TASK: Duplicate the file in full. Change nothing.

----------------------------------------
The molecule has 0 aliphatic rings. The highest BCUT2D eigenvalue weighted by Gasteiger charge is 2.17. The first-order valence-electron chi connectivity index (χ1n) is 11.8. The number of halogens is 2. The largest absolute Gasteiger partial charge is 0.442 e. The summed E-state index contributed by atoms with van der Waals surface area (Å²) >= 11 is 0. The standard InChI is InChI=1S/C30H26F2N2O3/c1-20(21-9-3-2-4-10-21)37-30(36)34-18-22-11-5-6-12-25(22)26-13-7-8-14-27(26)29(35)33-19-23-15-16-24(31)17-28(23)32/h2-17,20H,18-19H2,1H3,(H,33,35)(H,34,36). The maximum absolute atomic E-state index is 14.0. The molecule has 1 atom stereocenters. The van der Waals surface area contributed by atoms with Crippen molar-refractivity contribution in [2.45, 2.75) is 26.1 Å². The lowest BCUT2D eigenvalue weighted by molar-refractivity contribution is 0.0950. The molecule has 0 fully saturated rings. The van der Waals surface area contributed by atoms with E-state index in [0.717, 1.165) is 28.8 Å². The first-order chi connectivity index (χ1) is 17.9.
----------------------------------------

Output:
The molecule has 0 aliphatic rings. The highest BCUT2D eigenvalue weighted by Gasteiger charge is 2.17. The first-order valence-electron chi connectivity index (χ1n) is 11.8. The number of halogens is 2. The largest absolute Gasteiger partial charge is 0.442 e. The summed E-state index contributed by atoms with van der Waals surface area (Å²) >= 11 is 0. The standard InChI is InChI=1S/C30H26F2N2O3/c1-20(21-9-3-2-4-10-21)37-30(36)34-18-22-11-5-6-12-25(22)26-13-7-8-14-27(26)29(35)33-19-23-15-16-24(31)17-28(23)32/h2-17,20H,18-19H2,1H3,(H,33,35)(H,34,36). The maximum absolute atomic E-state index is 14.0. The molecule has 1 atom stereocenters. The van der Waals surface area contributed by atoms with Crippen molar-refractivity contribution in [2.45, 2.75) is 26.1 Å². The lowest BCUT2D eigenvalue weighted by molar-refractivity contribution is 0.0950. The molecule has 0 fully saturated rings. The van der Waals surface area contributed by atoms with E-state index in [0.717, 1.165) is 28.8 Å². The first-order chi connectivity index (χ1) is 17.9.